Jennifer Oullette in Quanta:
Brian Swingle was a graduate student studying the physics of matter at the Massachusetts Institute of Technology when he decided to take a few classes in string theory to round out his education — “because, why not?” he recalled — although he initially paid little heed to the concepts he encountered in those classes. But as he delved deeper, he began to see unexpected similarities between his own work, in which he used so-called tensor networks to predict the properties of exotic materials, and string theory’s approach to black-hole physics and quantum gravity. “I realized there was something profound going on,” he said.
Tensors crop up all over physics — they’re simply mathematical objects that can represent multiple numbers at the same time. For example, a velocity vector is a simple tensor: It captures values for both the speed and the direction of motion. More complicated tensors, linked together into networks, can be used to simplify calculations for complex systems made of many different interacting parts — including the intricate interactions of the vast numbers of subatomic particles that make up matter.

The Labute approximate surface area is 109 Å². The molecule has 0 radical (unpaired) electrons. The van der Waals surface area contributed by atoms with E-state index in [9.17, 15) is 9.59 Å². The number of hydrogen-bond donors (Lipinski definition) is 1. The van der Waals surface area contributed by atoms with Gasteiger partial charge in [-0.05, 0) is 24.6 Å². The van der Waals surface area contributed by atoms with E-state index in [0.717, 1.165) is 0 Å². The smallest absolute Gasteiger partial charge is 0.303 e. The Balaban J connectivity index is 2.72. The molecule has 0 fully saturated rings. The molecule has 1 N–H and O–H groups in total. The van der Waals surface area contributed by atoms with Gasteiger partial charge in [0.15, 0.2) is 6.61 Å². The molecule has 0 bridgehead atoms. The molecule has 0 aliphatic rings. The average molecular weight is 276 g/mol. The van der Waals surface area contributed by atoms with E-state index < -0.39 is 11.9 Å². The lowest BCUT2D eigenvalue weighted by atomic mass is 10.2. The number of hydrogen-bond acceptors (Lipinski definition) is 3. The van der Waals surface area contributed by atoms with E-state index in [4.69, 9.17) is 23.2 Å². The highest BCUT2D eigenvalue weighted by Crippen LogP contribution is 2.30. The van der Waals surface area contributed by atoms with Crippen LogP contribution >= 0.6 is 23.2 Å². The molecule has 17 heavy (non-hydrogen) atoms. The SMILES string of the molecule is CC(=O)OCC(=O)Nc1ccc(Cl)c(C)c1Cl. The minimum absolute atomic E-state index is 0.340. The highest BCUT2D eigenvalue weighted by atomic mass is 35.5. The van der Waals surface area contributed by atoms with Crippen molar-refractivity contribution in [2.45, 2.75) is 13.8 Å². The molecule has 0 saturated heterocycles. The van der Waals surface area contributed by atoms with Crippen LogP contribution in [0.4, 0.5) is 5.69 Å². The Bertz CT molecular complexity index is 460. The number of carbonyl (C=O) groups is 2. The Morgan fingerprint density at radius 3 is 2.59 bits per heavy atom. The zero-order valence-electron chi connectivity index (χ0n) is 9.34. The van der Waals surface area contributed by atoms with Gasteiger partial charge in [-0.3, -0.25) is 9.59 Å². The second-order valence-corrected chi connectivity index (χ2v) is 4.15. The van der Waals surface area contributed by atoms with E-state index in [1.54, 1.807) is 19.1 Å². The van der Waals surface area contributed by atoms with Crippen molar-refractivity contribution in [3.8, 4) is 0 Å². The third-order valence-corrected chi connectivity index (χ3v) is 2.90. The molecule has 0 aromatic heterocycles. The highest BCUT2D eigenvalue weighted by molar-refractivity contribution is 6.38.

Swingle is one of a growing number of physicists who see the value in adapting tensor networks to cosmology. Among other benefits, it could help resolve an ongoing debate about the nature of space-time itself. According to John Preskill, the Richard P. Feynman professor of theoretical physics at the California Institute of Technology in Pasadena, many physicists have suspected a deep connection between quantum entanglement — the “spooky action at a distance” that so vexed Albert Einstein — and space-time geometry at the smallest scales since the physicist John Wheeler first described the latter as a bubbly, frothy foam six decades ago. “If you probe geometry at scales comparable to the Planck scale” — the shortest possible distance — “it looks less and less like space-time,” said Preskill. “It’s not really geometry anymore. It’s something else, an emergent thing [that arises] from something more fundamental.”
Physicists continue to wrestle with the knotty problem of what this more fundamental picture might be, but they strongly suspect that it is related to quantum information.